Webster's Dictionary, 1913
Vends noun plural (Ethnol.) See Wends .
Vendue noun [ Old French vendue , from French vendre , past participle vendu , vendue , to sell.] A public sale of anything, by outcry, to the highest bidder; an auction. [ Obsoles.] Vendue master , one who is authorized to sell any property by vendue; an auctioneer. [ Obsoles.]
Veneer transitive verb
[ imperfect & past participle Veneered
; present participle & verbal noun Veneering
.] [ German furnieren
, from French fournir
to furnish. See Furnish
.] To overlay or plate with a thin layer of wood or other material for outer finish or decoration; as, to veneer a piece of furniture with mahogany. Used also figuratively.
As a rogue in grain Tennyson.
Veneered with sanctimonious theory.
[ Confer German furnier
. See Veneer
, transitive verb
] A thin leaf or layer of a more valuable or beautiful material for overlaying an inferior one, especially such a thin leaf of wood to be glued to a cheaper wood; hence, external show; gloss; false pretense. Veneer moth (Zoology)
, any moth of the genus Chilo ; -- so called because the mottled colors resemble those of veneering.
1. The act or art of one who veneers. 2. Thin wood or other material used as a veneer.
Venefical adjective [ Latin veneficus .] Veneficial. [ Obsolete] " Venefical instruments." B. Jonson.
Venefice noun [ Latin veneficium , from veneficus poisoning; venenum poison + facere to make: confer French vénéfice .] The act or practice of poisoning. [ Obsolete]
Veneficial, Veneficious adjective Acting by poison; used in poisoning or in sorcery. [ Obsolete] "An old veneficious practice." Sir T. Browne. -- Ven`e*fi"cious*ly , adverb [ Obsolete]
Venemous adjective Venomous. [ Obsolete]
Venenate transitive verb
[ Latin veneatus
, past participle venenare
to poison, from venenum
poison. Confer Venom
.] To poison; to infect with poison.
[ R.] Harvey.
Venenate adjective Poisoned. Woodward.
1. The act of poisoning. 2. Poison; venom. [ Obsolete] Sir T. Browne.
Venene adjective Poisonous; venomous. [ Obsolete]
[ Latin venenosus
, from venenum
poison. Confer Venomous
Venerability noun The quality or state of being venerable; venerableness. Dr. H. More.
[ Latin venerabilis
: confer French vénérable
.] 1. Capable of being venerated; worthy of veneration or reverence; deserving of honor and respect; -- generally implying an advanced age; as, a venerable magistrate; a venerable parent.
He was a man of eternal self-sacrifice, and that is always venerable . De Quincey.
Venerable men! you have come down to us from a former generation. D. Webster. 2. Rendered sacred by religious or other associations; that should be regarded with awe and treated with reverence; as, the venerable walls of a temple or a church.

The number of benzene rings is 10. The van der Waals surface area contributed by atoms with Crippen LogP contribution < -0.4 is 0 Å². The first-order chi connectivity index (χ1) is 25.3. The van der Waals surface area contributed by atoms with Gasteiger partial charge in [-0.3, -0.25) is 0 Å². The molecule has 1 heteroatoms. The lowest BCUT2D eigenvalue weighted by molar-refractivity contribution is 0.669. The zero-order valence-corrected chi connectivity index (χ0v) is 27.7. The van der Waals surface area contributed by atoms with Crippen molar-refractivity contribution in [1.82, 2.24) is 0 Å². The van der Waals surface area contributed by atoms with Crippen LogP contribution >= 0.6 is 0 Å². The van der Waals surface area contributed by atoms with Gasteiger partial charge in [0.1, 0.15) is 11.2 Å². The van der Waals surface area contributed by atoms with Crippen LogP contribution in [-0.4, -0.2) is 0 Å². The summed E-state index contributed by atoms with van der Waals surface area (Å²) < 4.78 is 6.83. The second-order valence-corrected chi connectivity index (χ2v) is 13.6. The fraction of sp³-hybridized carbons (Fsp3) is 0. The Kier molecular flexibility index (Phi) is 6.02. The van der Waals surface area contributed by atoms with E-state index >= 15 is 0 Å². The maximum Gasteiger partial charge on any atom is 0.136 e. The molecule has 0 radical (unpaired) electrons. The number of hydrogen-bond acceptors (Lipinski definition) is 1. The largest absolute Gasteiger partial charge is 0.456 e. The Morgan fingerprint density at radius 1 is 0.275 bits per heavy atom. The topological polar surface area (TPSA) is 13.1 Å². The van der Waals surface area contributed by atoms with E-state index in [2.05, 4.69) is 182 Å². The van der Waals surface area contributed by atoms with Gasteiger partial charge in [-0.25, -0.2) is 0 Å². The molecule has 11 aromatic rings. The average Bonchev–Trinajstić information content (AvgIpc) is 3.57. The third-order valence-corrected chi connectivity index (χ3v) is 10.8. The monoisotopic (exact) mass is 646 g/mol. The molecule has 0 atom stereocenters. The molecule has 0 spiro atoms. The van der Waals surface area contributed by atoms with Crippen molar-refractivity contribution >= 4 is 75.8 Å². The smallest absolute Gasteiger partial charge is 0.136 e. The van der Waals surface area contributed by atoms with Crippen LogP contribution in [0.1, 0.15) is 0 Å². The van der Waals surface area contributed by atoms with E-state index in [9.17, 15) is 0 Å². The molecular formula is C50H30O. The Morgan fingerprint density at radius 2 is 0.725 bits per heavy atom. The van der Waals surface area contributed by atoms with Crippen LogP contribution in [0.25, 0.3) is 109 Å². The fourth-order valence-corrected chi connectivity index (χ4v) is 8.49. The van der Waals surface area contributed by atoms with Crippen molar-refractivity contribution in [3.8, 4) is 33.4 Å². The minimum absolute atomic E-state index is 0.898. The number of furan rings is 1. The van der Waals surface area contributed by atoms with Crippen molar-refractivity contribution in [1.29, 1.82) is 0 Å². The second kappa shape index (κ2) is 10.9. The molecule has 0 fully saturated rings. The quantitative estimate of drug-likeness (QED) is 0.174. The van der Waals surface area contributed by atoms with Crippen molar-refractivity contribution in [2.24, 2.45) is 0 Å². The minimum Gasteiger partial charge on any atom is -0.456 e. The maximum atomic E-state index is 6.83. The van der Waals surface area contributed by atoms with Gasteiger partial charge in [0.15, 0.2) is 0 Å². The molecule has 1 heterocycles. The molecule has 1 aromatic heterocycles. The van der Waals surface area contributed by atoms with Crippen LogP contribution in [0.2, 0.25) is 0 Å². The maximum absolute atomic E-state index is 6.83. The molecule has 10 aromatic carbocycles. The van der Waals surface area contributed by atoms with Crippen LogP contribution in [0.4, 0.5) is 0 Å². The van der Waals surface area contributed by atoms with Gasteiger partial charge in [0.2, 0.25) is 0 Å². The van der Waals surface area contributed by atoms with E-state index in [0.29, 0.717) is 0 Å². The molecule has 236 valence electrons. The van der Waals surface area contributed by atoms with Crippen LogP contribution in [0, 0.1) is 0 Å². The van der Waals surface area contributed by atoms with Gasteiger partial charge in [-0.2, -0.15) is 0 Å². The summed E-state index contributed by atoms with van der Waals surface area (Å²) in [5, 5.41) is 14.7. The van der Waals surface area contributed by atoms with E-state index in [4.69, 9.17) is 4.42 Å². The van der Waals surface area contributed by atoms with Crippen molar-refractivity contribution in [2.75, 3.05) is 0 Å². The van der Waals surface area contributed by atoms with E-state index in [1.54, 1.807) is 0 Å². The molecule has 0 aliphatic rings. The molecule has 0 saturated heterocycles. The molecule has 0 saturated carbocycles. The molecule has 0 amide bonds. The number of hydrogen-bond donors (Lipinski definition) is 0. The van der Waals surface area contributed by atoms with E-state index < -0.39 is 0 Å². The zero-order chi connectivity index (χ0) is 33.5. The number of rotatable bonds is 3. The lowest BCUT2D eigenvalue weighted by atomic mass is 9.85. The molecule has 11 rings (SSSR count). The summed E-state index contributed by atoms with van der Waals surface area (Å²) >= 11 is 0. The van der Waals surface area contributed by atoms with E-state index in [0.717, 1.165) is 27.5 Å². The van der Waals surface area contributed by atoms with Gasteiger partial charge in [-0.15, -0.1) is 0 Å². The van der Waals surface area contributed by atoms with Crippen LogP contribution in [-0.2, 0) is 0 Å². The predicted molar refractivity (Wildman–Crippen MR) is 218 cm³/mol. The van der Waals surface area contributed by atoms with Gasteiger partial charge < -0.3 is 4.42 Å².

» This word is employed in the Church of England as a title for an archdeacon. In the Roman Catholic Church, venerable
is applied to those who have attained to the lowest of the three recognized degrees of sanctity, but are not among the beatified
, nor the canonized
. -- Ven"er*a*ble*ness
Veneracea noun plural
[ New Latin See Venus
.] (Zoology) An extensive tribe of bivalve mollusks of which the genus Venus is the type. The shells are usually oval, or somewhat heartshaped, with a conspicuous lunule. See Venus .
Venerate transitive verb
[ imperfect & past participle Venerated
; present participle & verbal noun Venerating
.] [ Latin veneratus
, past participle of venerari
to venerate; akin to Venus
Venus, Sanskrit van
to like, to wish, and English win
some. See Winsome
.] To regard with reverential respect; to honor with mingled respect and awe; to reverence; to revere; as, we venerate parents and elders.
And seemed to venerate the sacred shade. Dryden.
I do not know a man more to be venerated for uprightness of heart and loftiness of genius. Sir W. Scott. Syn.
-- To reverence; revere; adore; respect.
[ Latin veneratio
: confer French vénération
.] The act of venerating, or the state of being venerated; the highest degree of respect and reverence; respect mingled with awe; a feeling or sentimental excited by the dignity, wisdom, or superiority of a person, by sacredness of character, by consecration to sacred services, or by hallowed associations.
We find a secret awe and veneration for one who moves about us in regular and illustrious course of virtue. Addison. Syn.
-- Awe; reverence; respect. See Reverence
Venerator noun [ Latin ] One who venerates. Jer. Taylor
[ Latin venereus
, from Venus
, Venus, the goddess of love. See Venerate
.] 1. Of or pertaining to venery, or sexual love; relating to sexual intercourse.
Into the snare I fell Milton. 2. (Medicine) (a) Arising from sexual intercourse; as, a venereal disease; venereal virus or poison. (b) Adapted to the cure of venereal diseases; as, venereal medicines. 3. Adapted to excite venereal desire; aphrodisiac. 4. Consisting of, or pertaining to, copper, formerly called by chemists Venus .
Of fair, fallacious looks, venereal trains,
Softened with pleasure and voluptuous life.
[ Obsolete] Boyle.
Venereal noun (Medicine) The venereal disease; syphilis.
Venerean adjective [ Confer French vénérien .] Devoted to the offices of Venus, or love; venereal. [ Obsolete] "I am all venerean in feeling." Chaucer.
Venereous adjective [ Latin venereus .]
1. Venereal; exciting lust; aphrodisiac. [ Obsolete] 2. Lustful; lascivious; libidinous. [ R.] Derham.
Venerous adjective Venereous. [ Obsolete] Burton.
[ Latin Venus
, the goddess of love.] Sexual love; sexual intercourse; coition.
Contentment, without the pleasure of lawful venery , is continence; of unlawful, chastity. Grew.
[ Middle English venerie
, French vénerie
, from Old French vener
to hunt, Latin venari
. See Venison
.] The art, act, or practice of hunting; the sports of the chase.
"Beasts of venery
and fishes." Sir T. Browne.
I love hunting and venery . Chaucer.
Venesection noun [ New Latin venaesectio ; Latin vena vein + sectio section.] (Medicine) The act or operation of opening a vein for letting blood; bloodletting; phlebotomy.
[ Confer Italian Veneziano
, Latin Venetianus
.] Of or pertaining to Venice in Italy. Venetian blind
, a blind for windows, doors, etc., made of thin slats, either fixed at a certain angle in the shutter, or movable, and in the latter case so disposed as to overlap each other when close, and to show a series of open spaces for the admission of air and light when in other positions.
-- Venetian carpet